In the end, Else handles his telling of the operatic elements much like the creative team of Adams and Sellars would ultimately have to do onstage. It is the lead-in, not the payoff, that is important, and while Sellars must wrestle with how to handle the inevitable bomb blast that the story seems to demand, Else also takes the artistic high road. He closes his doc with a fairly unconventional long shot that focuses on just one individual, and as viewers we are also forced to see more in our minds than what is really there.

Rating for Style: B
Rating for Substance: B

 

Image Transfer

 One
Aspect Ratio1.78:1 - Widescreen
Original Aspect Ratioyes
Anamorphicyes


Image Transfer Review: Docurama's 1.78:1 anamorphic widescreen transfer is plain, with generally acceptable fleshtones, considering much of it shot under diverse conditions. Else shot much of it handheld, and per the commentary admits he wished he had used better lighting at times, so between that and the archival film and photos then there's little room to condemn the transfer as much as the slighlty rough edges of the original source material.

Image Transfer Grade: B-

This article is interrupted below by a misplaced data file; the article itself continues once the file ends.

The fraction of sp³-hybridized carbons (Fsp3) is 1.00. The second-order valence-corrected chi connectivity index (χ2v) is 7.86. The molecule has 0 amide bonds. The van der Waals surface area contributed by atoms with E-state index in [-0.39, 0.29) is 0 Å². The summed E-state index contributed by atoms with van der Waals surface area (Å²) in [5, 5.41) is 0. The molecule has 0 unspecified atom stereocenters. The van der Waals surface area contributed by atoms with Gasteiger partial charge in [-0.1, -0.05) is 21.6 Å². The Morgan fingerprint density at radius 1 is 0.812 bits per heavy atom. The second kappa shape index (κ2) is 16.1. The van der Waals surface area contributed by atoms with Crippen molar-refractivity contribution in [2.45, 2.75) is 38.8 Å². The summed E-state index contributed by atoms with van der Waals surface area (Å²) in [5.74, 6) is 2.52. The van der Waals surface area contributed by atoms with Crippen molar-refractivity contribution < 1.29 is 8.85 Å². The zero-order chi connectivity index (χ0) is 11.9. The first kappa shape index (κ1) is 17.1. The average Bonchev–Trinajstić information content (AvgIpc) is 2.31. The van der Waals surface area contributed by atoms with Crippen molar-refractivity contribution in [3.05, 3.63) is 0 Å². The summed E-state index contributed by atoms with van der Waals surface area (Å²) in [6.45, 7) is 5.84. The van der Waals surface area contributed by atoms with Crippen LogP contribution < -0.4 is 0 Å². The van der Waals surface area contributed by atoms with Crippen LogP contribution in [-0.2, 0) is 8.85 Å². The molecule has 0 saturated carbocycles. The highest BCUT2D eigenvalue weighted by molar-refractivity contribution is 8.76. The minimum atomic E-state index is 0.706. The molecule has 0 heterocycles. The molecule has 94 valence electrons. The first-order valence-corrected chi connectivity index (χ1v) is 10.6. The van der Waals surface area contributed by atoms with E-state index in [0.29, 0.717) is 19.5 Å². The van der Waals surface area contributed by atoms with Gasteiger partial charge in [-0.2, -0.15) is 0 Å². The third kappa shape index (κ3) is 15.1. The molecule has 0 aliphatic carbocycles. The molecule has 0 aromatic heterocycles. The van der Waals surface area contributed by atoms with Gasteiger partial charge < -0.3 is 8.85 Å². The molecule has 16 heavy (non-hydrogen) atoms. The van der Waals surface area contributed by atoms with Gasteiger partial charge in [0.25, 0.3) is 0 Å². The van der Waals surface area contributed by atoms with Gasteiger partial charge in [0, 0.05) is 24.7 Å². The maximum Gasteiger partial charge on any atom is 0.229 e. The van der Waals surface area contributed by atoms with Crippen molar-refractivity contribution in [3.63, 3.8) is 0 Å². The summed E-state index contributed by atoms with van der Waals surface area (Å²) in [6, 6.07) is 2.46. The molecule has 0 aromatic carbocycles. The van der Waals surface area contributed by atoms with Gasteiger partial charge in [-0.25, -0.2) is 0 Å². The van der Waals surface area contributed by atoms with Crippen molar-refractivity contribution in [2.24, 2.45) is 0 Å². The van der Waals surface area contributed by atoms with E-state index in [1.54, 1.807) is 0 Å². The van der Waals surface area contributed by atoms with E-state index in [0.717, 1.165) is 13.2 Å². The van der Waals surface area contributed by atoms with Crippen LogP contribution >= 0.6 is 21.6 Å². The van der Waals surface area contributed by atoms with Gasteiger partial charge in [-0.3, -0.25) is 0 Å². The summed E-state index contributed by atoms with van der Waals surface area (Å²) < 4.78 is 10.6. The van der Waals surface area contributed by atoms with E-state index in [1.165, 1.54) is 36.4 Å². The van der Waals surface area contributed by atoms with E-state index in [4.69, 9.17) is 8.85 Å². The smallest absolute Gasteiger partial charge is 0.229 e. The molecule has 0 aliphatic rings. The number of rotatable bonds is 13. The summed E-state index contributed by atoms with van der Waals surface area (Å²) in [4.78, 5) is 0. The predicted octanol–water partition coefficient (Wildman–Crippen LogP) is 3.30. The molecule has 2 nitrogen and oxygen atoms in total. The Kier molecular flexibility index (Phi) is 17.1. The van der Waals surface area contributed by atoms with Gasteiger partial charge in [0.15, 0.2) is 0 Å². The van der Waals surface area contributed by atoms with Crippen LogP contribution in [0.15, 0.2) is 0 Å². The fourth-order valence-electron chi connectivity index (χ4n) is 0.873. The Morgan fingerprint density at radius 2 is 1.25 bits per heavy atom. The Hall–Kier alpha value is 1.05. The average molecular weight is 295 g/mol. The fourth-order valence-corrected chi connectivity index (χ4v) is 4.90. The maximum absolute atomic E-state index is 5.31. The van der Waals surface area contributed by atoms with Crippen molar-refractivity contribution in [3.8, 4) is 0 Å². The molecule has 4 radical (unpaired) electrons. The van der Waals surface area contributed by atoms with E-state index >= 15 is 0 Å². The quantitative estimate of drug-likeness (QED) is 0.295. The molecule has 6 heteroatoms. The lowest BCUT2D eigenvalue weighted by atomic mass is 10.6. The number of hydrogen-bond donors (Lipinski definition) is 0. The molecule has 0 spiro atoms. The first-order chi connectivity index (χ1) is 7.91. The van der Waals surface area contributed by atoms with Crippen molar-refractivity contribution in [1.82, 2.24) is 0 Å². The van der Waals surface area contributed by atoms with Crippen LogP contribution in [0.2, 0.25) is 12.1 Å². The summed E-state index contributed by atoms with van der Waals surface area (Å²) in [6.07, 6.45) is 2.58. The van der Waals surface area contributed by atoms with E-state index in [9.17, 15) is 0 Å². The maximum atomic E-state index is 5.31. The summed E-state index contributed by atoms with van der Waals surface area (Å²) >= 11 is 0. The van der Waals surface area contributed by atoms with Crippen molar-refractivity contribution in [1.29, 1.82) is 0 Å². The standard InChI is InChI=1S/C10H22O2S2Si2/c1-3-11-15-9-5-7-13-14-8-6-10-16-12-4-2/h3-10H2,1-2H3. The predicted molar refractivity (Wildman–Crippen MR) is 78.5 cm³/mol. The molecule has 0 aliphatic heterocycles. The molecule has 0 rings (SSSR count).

Audio Transfer

 LanguageRemote Access
DS 2.0Englishyes


Audio Transfer Review: The single audio track is delivered in 2.0 stereo, and given that this doc is largely talking heads and voiceover the presentation is largely trouble-free, with minimal flair. Voices are clear, especially the basso profundo narration of Eric Owens, which comes off with a fine sense of depth. The occasional operatic moments—mostly done during rehearsals—also sound clean, with no sense of distortion.

Audio Transfer Grade: B-

 

Disc Extras

Static menu
Scene Access with 18 cues and remote access
Cast and Crew Biographies
1 Original Trailer(s)
4 Other Trailer(s) featuring Bob Dylan: Don't Look Back, Air Guitar Nation, A Crude Awakening, The Wild Parrots Of Telegraph Hill
1 Feature/Episode commentary by Jon Else
Packaging: Amaray
Picture Disc
1 Disc
1-Sided disc(s)
Layers: single

Extras Review: Not a whole lot here—supplement-wise—with the only measurable bit being a commentary from director Jon Else. The good news is that it's a pretty solid adjunct, with Else discussing the complicated interweaving of the three distinct narratives used in his film. Plagued in a few spots by some lengthy silent gaps, the material provides a fair amount of background on how he wanted to work on an atomic scale, making a film about people "who are good at what they do".

Also included is a text bio of Else, the film's theatrical trailer and the same old set of four Docurama trailers that seem to show up on every release of theirs. The disc is cut into 18 chapters, with no subtitle options.

Extras Grade: B-

 

Final Comments

Wonders Are Many is as unusual as it is fascinating, being part history lesson, part making-of an unconventional opera. Director Jon Else is no stranger to the subject of the atomic bomb, and he neatly juggles three separate narratives into a compelling package that combines together developing weapons for civilian slaughter and offbeat arias about faulty detonators.

Curious, disturbing and cool, this is an easy recommendation for documentary fans.